Behaves the same as ``run`` except that ``spawn`` immediately returns an object representing the running process. Raises ``spur.NoSuchCommandError`` if trying to execute a non-existent command. Raises ``spur.CouldNotChangeDirectoryError`` if changing the current directory to ``cwd`` failed. open(path, mode="r") ~~~~~~~~~~~~~~~~~~~~ Open the file at ``path``. Returns a file-like object. By default, files are opened in text mode. Appending `"b"` to the mode will open the file in binary mode. For instance, to copy a binary file over SSH, assuming you already have an instance of ``SshShell``: .. code-block:: python with ssh_shell.open("/path/to/remote", "rb") as remote_file: with open("/path/to/local", "wb") as local_file: shutil.copyfileobj(remote_file, local_file) close() ~~~~~~~ Closes and the shell and releases any associated resources. ``close()`` is called automatically when the shell is used as a context manager. Process interface ----------------- Returned by calls to ``shell.spawn``. Has the following attributes: * ``pid`` -- the process ID of the process. Only available if ``store_pid`` was set to ``True`` when calling ``spawn``. Has the following methods: * ``is_running()`` -- return ``True`` if the process is still running, ``False`` otherwise. * ``stdin_write(value)`` -- write ``value`` to the standard input of the process. * ``wait_for_result()`` -- wait for the process to exit, and then return an instance of ``ExecutionResult``. Will raise ``RunProcessError`` if the return code is not zero and ``shell.spawn`` was not called with ``allow_error=True``. * ``send_signal(signal)`` -- sends the process the signal ``signal``. Only available if ``store_pid`` was set to ``True`` when calling ``spawn``. Classes ------- ExecutionResult ~~~~~~~~~~~~~~~ ``ExecutionResult`` has the following properties: * ``return_code`` -- the return code of the command * ``output`` -- a string containing the result of capturing stdout * ``stderr_output`` -- a string containing the result of capturing stdout It also has the following methods: * ``to_error()`` -- return the corresponding RunProcessError. This is useful if you want to conditionally raise RunProcessError, for instance: .. code-block:: python result = shell.run(["some-command"], allow_error=True) if result.return_code > 4: raise result.to_error() RunProcessError ~~~~~~~~~~~~~~~ A subclass of ``RuntimeError`` with the same properties as ``ExecutionResult``: * ``return_code`` -- the return code of the command * ``output`` -- a string containing the result of capturing stdout * ``stderr_output`` -- a string containing the result of capturing stdout NoSuchCommandError ~~~~~~~~~~~~~~~~~~ ``NoSuchCommandError`` has the following properties: * ``command`` -- the command that could not be found CouldNotChangeDirectoryError ~~~~~~~~~~~~~~~~~~~~~~~~~~~~ ``CouldNotChangeDirectoryError`` has the following properties: * ``directory`` -- the directory that could not be changed to API stability ------------- Using the the terminology from `Semantic Versioning <http://semver.org/spec/v1.0.0.html>`_, if the version of spur is X.Y.Z, then X is the major version, Y is the minor version, and Z is the patch version. While the major version is 0, incrementing the patch version indicates a backwards compatible change. For instance, if you're using 0.3.1, then it should be safe to upgrade to 0.3.2. Incrementing the minor version indicates a change in the API. This means that any code using previous minor versions of spur may need updating before it can use the current minor version. Undocumented features ~~~~~~~~~~~~~~~~~~~~~ Some features are undocumented, and should be considered experimental. Use them at your own risk. They may not behave correctly, and their behaviour and interface may change at any time. Troubleshooting --------------- I get the error "Connection refused" when trying to connect to a virtual machine using a forwarded port on ``localhost``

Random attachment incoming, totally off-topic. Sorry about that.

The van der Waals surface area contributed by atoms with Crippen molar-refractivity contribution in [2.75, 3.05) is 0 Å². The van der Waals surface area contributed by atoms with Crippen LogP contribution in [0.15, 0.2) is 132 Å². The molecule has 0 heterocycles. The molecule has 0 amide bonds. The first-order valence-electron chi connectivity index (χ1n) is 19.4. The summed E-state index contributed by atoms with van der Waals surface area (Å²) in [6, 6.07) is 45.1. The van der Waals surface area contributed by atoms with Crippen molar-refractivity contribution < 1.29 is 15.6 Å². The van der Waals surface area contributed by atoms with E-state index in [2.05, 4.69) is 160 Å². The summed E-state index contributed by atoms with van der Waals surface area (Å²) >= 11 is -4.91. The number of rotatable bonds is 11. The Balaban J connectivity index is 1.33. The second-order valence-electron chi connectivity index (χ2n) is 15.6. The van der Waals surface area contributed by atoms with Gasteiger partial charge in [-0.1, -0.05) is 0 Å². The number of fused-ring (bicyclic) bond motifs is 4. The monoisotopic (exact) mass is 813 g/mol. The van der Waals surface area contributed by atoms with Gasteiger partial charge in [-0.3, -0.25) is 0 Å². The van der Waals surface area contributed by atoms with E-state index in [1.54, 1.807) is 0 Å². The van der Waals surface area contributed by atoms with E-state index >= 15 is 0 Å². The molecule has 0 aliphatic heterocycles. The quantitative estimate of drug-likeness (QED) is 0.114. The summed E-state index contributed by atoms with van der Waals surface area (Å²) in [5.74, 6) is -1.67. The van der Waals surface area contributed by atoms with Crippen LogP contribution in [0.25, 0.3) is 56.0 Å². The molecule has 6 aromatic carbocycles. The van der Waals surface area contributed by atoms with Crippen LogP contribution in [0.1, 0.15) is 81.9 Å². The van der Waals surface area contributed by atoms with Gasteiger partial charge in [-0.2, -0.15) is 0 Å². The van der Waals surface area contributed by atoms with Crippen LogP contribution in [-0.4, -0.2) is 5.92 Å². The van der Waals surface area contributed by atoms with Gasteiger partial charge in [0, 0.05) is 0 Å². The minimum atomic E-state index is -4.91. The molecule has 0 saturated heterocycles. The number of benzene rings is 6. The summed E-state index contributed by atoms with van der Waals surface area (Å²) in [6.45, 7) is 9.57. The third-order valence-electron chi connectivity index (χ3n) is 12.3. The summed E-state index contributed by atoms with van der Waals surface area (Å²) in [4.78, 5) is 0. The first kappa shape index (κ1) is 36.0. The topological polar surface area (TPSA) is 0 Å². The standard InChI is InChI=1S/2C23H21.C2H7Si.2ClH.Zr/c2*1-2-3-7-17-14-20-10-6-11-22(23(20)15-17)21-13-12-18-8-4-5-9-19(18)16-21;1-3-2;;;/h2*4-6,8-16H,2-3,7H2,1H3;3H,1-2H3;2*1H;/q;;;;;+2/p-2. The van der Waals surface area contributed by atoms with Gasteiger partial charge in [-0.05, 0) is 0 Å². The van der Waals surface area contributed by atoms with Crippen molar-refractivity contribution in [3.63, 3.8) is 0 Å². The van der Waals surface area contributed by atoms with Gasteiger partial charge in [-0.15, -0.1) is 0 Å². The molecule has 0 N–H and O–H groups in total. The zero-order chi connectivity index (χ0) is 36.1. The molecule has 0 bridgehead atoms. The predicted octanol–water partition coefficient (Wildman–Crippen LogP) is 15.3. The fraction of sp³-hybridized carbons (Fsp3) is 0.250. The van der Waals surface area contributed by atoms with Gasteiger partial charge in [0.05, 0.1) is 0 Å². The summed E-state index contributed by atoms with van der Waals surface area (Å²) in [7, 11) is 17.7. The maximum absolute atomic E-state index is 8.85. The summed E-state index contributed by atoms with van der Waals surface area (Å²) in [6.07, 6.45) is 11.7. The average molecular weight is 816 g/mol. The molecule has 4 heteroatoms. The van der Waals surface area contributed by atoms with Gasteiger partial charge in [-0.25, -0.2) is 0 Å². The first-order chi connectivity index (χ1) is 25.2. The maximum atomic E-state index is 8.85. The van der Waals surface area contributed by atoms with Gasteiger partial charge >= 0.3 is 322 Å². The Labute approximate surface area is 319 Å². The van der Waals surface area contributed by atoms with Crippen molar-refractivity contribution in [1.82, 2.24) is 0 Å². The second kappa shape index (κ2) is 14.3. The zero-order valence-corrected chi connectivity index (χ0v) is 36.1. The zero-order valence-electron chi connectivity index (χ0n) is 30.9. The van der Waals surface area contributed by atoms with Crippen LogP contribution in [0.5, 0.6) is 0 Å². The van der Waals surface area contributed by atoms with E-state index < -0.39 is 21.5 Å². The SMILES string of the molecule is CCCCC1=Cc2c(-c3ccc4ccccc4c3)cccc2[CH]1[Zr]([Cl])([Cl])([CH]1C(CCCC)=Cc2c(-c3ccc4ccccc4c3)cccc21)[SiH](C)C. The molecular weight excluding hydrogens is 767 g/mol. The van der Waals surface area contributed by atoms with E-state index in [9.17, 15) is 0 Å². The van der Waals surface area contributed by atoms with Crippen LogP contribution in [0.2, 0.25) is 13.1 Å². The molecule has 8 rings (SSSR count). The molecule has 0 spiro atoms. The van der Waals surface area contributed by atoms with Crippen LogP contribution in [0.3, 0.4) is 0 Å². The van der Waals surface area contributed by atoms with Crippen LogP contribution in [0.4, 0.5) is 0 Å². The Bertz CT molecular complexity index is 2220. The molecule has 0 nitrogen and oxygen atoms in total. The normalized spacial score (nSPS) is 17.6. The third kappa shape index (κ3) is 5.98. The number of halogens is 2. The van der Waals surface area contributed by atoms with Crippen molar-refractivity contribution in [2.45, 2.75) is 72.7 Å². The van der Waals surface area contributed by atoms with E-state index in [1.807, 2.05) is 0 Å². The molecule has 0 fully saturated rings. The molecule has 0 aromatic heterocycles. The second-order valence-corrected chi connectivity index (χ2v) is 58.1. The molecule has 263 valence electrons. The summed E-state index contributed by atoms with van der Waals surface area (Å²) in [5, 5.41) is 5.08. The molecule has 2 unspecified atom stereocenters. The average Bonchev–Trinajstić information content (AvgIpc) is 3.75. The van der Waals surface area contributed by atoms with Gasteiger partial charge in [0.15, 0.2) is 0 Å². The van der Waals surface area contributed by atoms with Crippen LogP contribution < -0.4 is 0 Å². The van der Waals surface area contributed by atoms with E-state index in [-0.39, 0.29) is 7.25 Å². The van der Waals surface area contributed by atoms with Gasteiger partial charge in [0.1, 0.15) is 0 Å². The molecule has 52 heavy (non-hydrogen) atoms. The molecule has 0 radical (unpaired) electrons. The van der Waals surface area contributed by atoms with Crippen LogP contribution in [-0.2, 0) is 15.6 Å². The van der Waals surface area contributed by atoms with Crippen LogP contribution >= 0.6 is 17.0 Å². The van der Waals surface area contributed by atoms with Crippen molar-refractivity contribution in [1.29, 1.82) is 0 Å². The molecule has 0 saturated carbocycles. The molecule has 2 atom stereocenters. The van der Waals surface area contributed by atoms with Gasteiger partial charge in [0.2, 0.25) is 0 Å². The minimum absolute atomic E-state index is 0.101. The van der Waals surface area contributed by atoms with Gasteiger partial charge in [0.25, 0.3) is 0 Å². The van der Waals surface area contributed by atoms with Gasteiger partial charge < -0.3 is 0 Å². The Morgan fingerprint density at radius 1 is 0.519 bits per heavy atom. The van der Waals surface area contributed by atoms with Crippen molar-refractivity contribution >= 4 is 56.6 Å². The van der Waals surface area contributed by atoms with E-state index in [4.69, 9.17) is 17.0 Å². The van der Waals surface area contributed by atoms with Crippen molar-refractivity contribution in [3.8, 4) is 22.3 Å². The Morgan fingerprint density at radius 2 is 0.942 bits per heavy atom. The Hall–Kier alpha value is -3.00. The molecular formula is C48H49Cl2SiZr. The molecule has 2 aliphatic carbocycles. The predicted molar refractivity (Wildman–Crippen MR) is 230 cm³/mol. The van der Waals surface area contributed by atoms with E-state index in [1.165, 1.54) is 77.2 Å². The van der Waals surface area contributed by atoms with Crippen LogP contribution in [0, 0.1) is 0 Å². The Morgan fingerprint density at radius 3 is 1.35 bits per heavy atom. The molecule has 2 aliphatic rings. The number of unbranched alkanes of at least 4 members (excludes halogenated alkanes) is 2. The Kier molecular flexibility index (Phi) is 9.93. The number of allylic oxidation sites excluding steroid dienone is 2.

"127.0.0.1" instead of
"localhost" as the hostname.
I get the error "Connection refused" when trying to execute commands over SSH
Try connecting to the machine using SSH on the command line with the same settings. For instance, if you're using the code: .. code-block:: python shell = spur.SshShell( hostname="remote", port=2222, username="bob", private_key_file="/home/bob/.ssh/id_rsa" ) with shell: result = shell.run(["echo", "hello"]) Try running: .. code-block:: sh ssh bob@remote -p 2222 -i /home/bob/.ssh/id_rsa If the ``ssh`` command succeeds, make sure that the arguments to ``ssh.SshShell`` and the ``ssh`` command are the same. If any of the arguments to ``ssh.SshShell`` are dynamically generated, try hard-coding them to make sure they're set to the values you expect. I can't spawn or run commands over SSH ~~~~~~~~~~~~~~~~~~~~~~~~~~~~~~~~~~~~~~ If you're having trouble spawning or running commands over SSH, try passing ``shell_type=spur.ssh.ShellTypes.minimal`` as an argument to ``spur.SshShell``. For instance: .. code-block:: python import spur import spur.ssh spur.SshShell( hostname="localhost", username="bob", password="password1", shell_type=spur.ssh.ShellTypes.minimal, ) This makes minimal assumptions about the features that the host shell supports, and is especially well-suited to minimal shells found on embedded systems. If the host shell is more fully-featured but only works with ``spur.ssh.ShellTypes.minimal``, feel free to submit an issue. Why don't shell features such as variables and redirection work? ~~~~~~~~~~~~~~~~~~~~~~~~~~~~~~~~~~~~~~~~~~~~~~~~~~~~~~~~~~~~~~~~ Commands are run directly rather than through a shell. If you want to use any shell features such as variables and redirection, then you'll need to run those commands within an appropriate shell. For instance: .. code-block:: python shell.run(["sh", "-c", "echo $PATH"]) shell.run(["sh", "-c", "ls | grep bananas"])